Why is infrastructure neglected or even ignored? The reasons our clients cite include gradual and unplanned asset accumulation (multiple residences, automobiles and aircraft), over-emphasis on cost reduction, and a feeling that resources should be aimed at income production rather than invested in infrastructure. Often it has not been a conscious decision, and once the client understands the benefits, they take action to set up the infrastructure that will protect them going forward.

There are 7 systematic steps to creating and maintaining robust Wealth Preservation InfrastructureTM:

Step 1: Identify the areas that require infrastructure improvement.

Step 2: Prioritize the highest-risk and highest-impact.

Step 3: Quantify current resource allocation and document current processes.

Step 4: Identify the infrastructure “gap” and determine which areas are highest impact AND most easily improved.

Step 5: Create a plan and obtain agreement from stakeholders.

Step 6: Implementation (hint: this is the hardest step!):

  • Identify an implementation “owner” who will lead the process and ensure accountability.
  • It may be necessary to recruit experienced external staff to help lead the effort and to identify appropriate vendors and service providers to provide what is missing. However, family members and/or existing leadership must be out in front of this effort to ensure cooperation from all stakeholders.
  • Organizational change is challenging and there are many forces that will try, consciously or otherwise, to stop it. Trained change management expertise is essential.
  • Convene an Implementation Steering Committee (ISC) consisting of key stakeholders to oversee and manage the implementation process.
  • The organization may appear to need additional human resources, but first assess and analyze existing resources to determine if they can be trained or retrained. Some existing resources may need to be terminated, and an attorney who is experienced with employment issues should be consulted.
  • Competent “engineers” are needed for implementation, and it is vital to identify internal or consulting resources who have “built that type of bridge before.” The alternative is to spend a lot of time and money building a “bridge,” only to see it fail when cars drive over it for the first time.

Step 7: Ongoing monitoring, measurement and accountability:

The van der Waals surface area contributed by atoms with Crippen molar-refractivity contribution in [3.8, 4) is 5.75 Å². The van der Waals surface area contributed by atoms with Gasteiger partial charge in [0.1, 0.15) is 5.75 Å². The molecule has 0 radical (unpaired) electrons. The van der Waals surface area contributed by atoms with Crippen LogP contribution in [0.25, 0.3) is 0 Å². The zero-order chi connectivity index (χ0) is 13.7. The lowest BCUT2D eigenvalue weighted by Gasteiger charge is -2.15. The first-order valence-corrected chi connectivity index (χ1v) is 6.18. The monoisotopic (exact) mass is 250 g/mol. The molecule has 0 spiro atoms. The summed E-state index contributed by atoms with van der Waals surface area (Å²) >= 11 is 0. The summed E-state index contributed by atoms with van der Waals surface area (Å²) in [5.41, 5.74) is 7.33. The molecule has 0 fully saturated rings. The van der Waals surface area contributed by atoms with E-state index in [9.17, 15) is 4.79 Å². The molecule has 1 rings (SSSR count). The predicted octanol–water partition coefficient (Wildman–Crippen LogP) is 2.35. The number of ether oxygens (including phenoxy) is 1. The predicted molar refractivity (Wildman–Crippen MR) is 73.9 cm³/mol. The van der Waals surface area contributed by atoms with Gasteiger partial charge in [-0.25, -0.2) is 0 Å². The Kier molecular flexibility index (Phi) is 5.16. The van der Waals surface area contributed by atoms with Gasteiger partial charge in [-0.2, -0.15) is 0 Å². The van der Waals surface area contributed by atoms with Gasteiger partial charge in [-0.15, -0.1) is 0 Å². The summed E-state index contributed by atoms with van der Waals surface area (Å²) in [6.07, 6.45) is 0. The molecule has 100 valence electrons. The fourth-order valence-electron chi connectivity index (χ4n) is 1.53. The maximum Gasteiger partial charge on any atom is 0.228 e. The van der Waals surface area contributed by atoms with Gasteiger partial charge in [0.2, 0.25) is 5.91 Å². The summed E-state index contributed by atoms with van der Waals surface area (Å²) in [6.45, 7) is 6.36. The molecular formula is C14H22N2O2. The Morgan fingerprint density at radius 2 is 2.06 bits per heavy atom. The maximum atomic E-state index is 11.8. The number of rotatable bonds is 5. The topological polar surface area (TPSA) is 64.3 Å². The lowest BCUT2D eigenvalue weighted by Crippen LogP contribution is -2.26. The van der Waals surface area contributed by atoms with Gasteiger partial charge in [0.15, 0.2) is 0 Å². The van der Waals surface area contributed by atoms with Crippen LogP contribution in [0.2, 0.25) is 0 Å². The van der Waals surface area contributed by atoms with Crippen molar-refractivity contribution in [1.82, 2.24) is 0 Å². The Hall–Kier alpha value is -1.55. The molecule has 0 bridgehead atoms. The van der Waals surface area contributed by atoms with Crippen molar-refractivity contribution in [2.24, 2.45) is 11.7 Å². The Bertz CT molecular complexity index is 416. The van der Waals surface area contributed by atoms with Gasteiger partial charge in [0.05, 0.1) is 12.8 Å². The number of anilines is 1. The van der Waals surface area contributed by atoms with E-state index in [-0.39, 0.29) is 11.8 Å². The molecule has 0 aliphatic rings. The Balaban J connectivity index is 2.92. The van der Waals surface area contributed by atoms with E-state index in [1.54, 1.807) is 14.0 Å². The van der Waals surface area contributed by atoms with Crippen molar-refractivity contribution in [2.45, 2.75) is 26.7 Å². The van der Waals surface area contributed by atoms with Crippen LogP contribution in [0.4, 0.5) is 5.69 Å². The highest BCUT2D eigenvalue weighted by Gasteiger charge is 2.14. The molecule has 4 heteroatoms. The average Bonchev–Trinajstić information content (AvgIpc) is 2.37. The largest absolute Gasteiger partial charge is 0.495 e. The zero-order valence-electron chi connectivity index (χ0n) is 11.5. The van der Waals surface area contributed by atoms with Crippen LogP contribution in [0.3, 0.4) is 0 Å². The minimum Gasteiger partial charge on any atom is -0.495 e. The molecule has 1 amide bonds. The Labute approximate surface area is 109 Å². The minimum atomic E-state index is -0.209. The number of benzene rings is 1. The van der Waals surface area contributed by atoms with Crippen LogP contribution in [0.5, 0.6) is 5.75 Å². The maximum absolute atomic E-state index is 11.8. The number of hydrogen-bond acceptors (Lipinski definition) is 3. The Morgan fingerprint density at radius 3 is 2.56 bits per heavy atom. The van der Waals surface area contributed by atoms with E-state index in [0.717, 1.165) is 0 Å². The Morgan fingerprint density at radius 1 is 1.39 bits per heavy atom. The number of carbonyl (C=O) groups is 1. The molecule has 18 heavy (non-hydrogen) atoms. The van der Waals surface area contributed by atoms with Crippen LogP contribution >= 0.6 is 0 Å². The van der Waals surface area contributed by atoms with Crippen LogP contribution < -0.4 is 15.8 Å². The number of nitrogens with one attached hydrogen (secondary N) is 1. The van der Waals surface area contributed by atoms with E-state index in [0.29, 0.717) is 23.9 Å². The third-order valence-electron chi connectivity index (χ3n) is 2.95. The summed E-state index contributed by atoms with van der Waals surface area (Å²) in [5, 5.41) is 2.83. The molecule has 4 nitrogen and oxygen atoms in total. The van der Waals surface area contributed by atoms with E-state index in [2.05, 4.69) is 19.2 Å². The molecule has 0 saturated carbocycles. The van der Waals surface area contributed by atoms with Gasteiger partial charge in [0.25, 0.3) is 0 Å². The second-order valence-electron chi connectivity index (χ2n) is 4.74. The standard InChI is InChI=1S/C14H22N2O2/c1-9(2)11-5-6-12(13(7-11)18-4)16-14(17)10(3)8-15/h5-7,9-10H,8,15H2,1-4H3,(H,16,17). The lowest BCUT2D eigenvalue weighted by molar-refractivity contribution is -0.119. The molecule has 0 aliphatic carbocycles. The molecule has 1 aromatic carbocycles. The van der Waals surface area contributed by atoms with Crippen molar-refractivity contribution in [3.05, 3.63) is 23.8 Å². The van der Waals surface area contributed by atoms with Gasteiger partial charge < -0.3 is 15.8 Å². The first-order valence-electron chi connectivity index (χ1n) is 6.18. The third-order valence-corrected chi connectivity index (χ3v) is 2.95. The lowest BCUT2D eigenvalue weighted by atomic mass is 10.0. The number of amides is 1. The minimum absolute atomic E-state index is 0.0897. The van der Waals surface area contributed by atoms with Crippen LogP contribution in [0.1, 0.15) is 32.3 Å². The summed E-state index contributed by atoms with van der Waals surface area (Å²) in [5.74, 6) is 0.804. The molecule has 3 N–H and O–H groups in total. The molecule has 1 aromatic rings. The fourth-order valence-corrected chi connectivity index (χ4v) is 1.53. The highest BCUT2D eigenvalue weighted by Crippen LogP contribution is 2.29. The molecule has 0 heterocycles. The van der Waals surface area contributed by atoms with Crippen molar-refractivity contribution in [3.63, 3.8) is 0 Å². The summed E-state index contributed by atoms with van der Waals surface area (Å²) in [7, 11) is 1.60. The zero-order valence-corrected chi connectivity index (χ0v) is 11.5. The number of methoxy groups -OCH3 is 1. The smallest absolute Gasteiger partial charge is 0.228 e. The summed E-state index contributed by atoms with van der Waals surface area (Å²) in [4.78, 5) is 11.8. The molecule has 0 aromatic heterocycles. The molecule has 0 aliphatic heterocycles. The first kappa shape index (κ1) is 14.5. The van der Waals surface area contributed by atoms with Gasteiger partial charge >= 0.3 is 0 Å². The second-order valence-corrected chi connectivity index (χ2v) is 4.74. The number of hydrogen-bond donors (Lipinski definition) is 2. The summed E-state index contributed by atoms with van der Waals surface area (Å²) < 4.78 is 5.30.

• Specific actionable metrics with appropriate standards should be created and tracked, with the continued oversight of the ISC. For example, track “preventable maintenance issues,” such as appliance repairs, that could have been proactively prevented.

As part of the measurement of the impact of infrastructure, incorporate positive financial impacts that some of our clients have cited; for example:

  • Tax reductions as a result of entity optimization or other means
  • Reduced insurance premiums due to preventative maintenance and installation of best-in-class early warning systems (e.g., leak detection)
  • Reduction in staff expense as some processes are automated
  • Increased ability to participate in sophisticated investment and estate-planning strategies

Do not underestimate the potential quantifiable value of infrastructure. One of our clients reported that annual savings from their infrastructure implementation more than paid for the annual cost of their single family office that supports the client and his multi-generational family.

Infrastructure development and implementation will require a significant investment of time and money, but the benefits are profound:

  • Reduced time spent on low-value activities
  • Increased time available for strategic planning and creativity
  • Ability to identify and participate in opportunities as they arise
  • Flexibility to customize services for individual family members
  • Increased staff productivity and, often, a reduction in staff costs
  • Peace of mind from knowing that the infrastructure is in place

Most importantly, infrastructure ensures that there are processes and systems that will serve future generations and will ensure the sustainability of the family wealth.


About the Contributor

Natasha Pearl Natasha Pearl founded Aston · Pearl in 2003, providing objective and confidential advisory to more than 90 family enterprises and private clients. Based on this experience, her firm has developed a proprietary approach to Wealth Preservation InfrastructureTM. In 2015, Natasha was named one of “The 50 Most Influential Women in Private Wealth.” She has served on the Dean’s Board of Advisors of Harvard Business School and until recently chaired the Dean’s Leadership Council at the Harvard Graduate School of Education. She will co-present “The Blind Spot Preventing Wealth Preservation: Infrastructure” at the October 26-28 FFI virtual global conference this year.

View this edition in our enhanced digital edition format with supporting visual insight and information.